In addition to the semi-quantitative scores obtained above, the following quantitative metrics were obtained for some of the benefits.

CSS Benefit

Metrics

Increased stakeholder/public participation

 

Decreased costs for overall project delivery

Estimated: $65.5 million

Actual: $87.5 million

Decreased time for overall project delivery

 

Improved predictability of project delivery

 

Improved project scoping

88 change orders at cost of $22 million

Improved project budgeting

 

Increased opportunities for partnering or shared funding or in-kind resources

 

Improved environmental stewardship

Change Order No. 2 to relocate Warr Trail – environmental commitment

Minimized overall impact to human environment

$400,000 provided for cities to lessen historical impacts to community

Minimized overall impact to natural environment

Purchased 15 acres along Jordan River for wetland mitigation

Improved mobility for all users

 

Improved walkability

 

Improved bikeability

 

Improved safety (vehicles, pedestrians, and bikes)

 

Improved multi-modal options

 

Improved speed management

Speed studies show 85th above speed limit

Optimized maintenance and operations

Minimal costs for maintenance since 2005 completion

Minimized disruption

 

Increased risk management and liability protection

 

Arnstein Comparison
The surveys conducted for this case study included a set of questions that could be used to evaluate potential differences in the level of satisfaction between project team members and stakeholders. These differences in satisfaction are known as the Arnstein gap, which is a heuristic metric by which the existing quality deficit of public involvement can be measured. Arnstein developed an eight-step scale (Arnstein’s Ladder) characterizing levels of public involvement in planning, ranging from “Manipulation” of the public (non-participation) to “Citizen Control” of the process. The NCHRP 642 authors adapted this approach to assess the perceptions of stakeholders and the project team.

Arnstein Questions Part 1

Stakeh.

Team

I  am satisfied with the relationship we had with project team

3.0

NA

I am satisfied with the relationship I had with the stakeholders

NA

4.0

I am satisfied with the relationship I had with the interested public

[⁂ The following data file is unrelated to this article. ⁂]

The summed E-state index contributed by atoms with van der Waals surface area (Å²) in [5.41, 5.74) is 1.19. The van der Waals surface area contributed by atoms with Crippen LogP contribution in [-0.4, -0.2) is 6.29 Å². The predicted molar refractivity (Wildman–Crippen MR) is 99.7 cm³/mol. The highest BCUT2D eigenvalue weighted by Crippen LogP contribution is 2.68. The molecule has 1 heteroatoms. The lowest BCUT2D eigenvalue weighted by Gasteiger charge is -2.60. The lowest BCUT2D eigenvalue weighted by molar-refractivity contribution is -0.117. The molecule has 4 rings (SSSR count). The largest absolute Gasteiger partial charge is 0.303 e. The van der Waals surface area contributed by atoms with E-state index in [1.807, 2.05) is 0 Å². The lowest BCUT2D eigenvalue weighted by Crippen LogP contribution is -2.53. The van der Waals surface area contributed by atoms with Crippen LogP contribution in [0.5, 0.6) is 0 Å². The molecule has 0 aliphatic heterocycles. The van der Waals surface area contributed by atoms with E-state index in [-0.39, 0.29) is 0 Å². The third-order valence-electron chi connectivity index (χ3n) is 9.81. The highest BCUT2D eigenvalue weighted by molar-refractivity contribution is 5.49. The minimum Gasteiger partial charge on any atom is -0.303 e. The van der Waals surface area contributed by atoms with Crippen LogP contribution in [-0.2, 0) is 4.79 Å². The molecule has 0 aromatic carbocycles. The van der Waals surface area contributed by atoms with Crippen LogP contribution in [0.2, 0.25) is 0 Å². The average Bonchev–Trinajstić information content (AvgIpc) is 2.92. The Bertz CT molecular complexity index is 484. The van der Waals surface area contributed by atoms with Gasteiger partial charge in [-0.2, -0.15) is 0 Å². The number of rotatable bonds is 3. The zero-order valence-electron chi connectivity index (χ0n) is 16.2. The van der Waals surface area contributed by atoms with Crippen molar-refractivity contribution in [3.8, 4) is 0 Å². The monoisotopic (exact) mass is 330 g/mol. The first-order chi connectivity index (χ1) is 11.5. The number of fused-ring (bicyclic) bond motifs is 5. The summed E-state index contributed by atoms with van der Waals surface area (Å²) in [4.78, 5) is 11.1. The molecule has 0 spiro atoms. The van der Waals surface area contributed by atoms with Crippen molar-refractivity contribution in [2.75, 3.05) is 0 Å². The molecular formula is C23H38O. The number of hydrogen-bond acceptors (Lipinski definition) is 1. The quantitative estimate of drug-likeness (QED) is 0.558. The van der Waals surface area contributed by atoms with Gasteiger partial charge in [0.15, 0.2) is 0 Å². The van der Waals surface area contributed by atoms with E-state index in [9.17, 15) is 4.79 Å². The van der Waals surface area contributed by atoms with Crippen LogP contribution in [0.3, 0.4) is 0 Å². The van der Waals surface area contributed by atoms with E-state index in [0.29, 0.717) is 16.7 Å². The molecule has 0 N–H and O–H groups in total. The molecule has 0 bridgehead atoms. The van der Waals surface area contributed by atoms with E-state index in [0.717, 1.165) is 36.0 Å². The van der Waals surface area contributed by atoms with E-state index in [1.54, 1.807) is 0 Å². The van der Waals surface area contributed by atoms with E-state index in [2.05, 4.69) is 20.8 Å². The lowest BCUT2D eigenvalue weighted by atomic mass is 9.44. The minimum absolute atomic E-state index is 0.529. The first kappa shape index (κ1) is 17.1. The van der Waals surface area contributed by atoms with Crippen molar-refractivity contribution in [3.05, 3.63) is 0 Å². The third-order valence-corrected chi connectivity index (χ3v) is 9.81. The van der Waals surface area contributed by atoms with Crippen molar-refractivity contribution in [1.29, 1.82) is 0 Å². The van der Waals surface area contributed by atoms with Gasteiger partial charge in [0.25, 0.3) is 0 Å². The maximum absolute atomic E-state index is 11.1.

NA

3.8

I am satisfied with the procedures and methods that allowed input to project decisions

3.0

4.0

The first four questions of the Arnstein comparison section attempts to evaluate the relative view and perceptions of the project team versus the view and perceptions of the stakeholders. There was a difference between the views of the stakeholder in their relationship with the project team (rating of 3.0 - agree) as compared to the relationship views of project team members with stakeholders (rating of 4.0 – strongly agree) and project team members’ view of their relationship with the interested public (rating of 3.8). Also, satisfaction levels of the stakeholders and the project team in their perception of procedures and methods that allowed input into project decisions was different (3.0 for the stakeholder and 3.9 for project team members).


Arnstein Questions Part 2

Stakeh.

Team

My relationship with the project team was best described as

4.0

NA

My relationship with the stakeholders was best described as

NA

3.2

My relationship with the interested public was best described as

NA

3.0

 


The last three questions of the Arnstein comparison were opinions of relationship roles of the stakeholders with project team members and the role of project team members with the stakeholders and the public. There did appear to be feeling of providing direction and control by the stakeholder when describing their relationship with the project team. In contrast, the project team best described their relationships as primarily that of participation relative to stakeholders and the interested public. This appears to reflect the significant roles that were given to the two Community Coordination Committees representing Draper City and Riverton City.

Overall Level of Success
Six neighborhood groups were created to effectively listen and respond to the unique needs and concerns of the citizens. The involvement of the community was instrumental in incorporating all landscape and aesthetic treatments that highlighted the natural, historical, and present characteristics of the cities of Draper and Riverton.
UDOT assembled a team of experienced professionals to assist project personnel, local governments and community groups with solving problems of property owners and tenants. The group's focus and innovative solutions increased the public's positive perception of the project and UDOT.

 

 


 



The purpose of this project was to reconstruct a six-mile section of urban arterial to address capacity and safety issues, in addition to providing a stimulation to the local economy.     
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The purpose of this project was to reconstruct a six-mile section of urban arterial to address capacity and safety issues, in addition to providing a stimulation to the local economy.